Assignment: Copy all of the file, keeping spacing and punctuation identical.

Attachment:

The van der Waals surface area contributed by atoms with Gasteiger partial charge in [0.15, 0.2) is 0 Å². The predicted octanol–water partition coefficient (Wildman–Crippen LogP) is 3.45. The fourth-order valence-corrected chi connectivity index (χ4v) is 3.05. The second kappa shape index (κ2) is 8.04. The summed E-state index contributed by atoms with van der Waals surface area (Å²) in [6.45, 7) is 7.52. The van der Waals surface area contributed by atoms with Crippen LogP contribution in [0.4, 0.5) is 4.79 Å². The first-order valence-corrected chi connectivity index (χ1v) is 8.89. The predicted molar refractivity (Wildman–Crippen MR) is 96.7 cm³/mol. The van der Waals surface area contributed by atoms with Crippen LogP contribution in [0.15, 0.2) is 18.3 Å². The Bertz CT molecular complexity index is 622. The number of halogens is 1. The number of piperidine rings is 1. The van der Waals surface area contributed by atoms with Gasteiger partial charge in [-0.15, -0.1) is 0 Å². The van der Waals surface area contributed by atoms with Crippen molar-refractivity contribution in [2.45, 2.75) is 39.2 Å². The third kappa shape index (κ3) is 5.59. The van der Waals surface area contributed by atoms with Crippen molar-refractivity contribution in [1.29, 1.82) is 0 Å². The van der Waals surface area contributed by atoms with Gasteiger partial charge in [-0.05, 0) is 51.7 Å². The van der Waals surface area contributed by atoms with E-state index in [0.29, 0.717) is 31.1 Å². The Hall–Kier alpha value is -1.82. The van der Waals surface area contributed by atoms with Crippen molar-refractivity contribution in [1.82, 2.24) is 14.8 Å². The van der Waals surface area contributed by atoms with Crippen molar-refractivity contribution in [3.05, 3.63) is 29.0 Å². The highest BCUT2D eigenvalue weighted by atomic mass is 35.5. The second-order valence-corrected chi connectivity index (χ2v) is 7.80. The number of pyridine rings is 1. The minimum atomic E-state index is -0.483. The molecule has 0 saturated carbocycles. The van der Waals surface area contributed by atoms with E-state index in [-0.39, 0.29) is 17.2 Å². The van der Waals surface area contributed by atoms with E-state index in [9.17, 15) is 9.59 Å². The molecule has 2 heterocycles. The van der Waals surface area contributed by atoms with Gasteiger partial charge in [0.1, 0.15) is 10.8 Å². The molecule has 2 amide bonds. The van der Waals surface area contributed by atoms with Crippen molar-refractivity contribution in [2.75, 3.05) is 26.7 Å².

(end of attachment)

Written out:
The van der Waals surface area contributed by atoms with Gasteiger partial charge in [0.15, 0.2) is 0 Å². The predicted octanol–water partition coefficient (Wildman–Crippen LogP) is 3.45. The fourth-order valence-corrected chi connectivity index (χ4v) is 3.05. The second kappa shape index (κ2) is 8.04. The summed E-state index contributed by atoms with van der Waals surface area (Å²) in [6.45, 7) is 7.52. The van der Waals surface area contributed by atoms with Crippen LogP contribution in [0.4, 0.5) is 4.79 Å². The first-order valence-corrected chi connectivity index (χ1v) is 8.89. The predicted molar refractivity (Wildman–Crippen MR) is 96.7 cm³/mol. The van der Waals surface area contributed by atoms with Crippen LogP contribution in [0.15, 0.2) is 18.3 Å². The Bertz CT molecular complexity index is 622. The number of halogens is 1. The number of piperidine rings is 1. The van der Waals surface area contributed by atoms with Gasteiger partial charge in [-0.15, -0.1) is 0 Å². The van der Waals surface area contributed by atoms with Crippen molar-refractivity contribution in [2.45, 2.75) is 39.2 Å². The third kappa shape index (κ3) is 5.59. The van der Waals surface area contributed by atoms with Crippen molar-refractivity contribution in [1.29, 1.82) is 0 Å². The van der Waals surface area contributed by atoms with Gasteiger partial charge in [-0.05, 0) is 51.7 Å². The van der Waals surface area contributed by atoms with E-state index in [0.29, 0.717) is 31.1 Å². The Hall–Kier alpha value is -1.82. The van der Waals surface area contributed by atoms with Crippen molar-refractivity contribution in [1.82, 2.24) is 14.8 Å². The van der Waals surface area contributed by atoms with Crippen molar-refractivity contribution in [3.05, 3.63) is 29.0 Å². The highest BCUT2D eigenvalue weighted by atomic mass is 35.5. The second-order valence-corrected chi connectivity index (χ2v) is 7.80. The number of pyridine rings is 1. The minimum atomic E-state index is -0.483. The molecule has 0 saturated carbocycles. The van der Waals surface area contributed by atoms with E-state index in [-0.39, 0.29) is 17.2 Å². The van der Waals surface area contributed by atoms with E-state index in [9.17, 15) is 9.59 Å². The molecule has 2 heterocycles. The van der Waals surface area contributed by atoms with Gasteiger partial charge in [0.1, 0.15) is 10.8 Å². The molecule has 2 amide bonds. The van der Waals surface area contributed by atoms with Crippen molar-refractivity contribution in [2.75, 3.05) is 26.7 Å².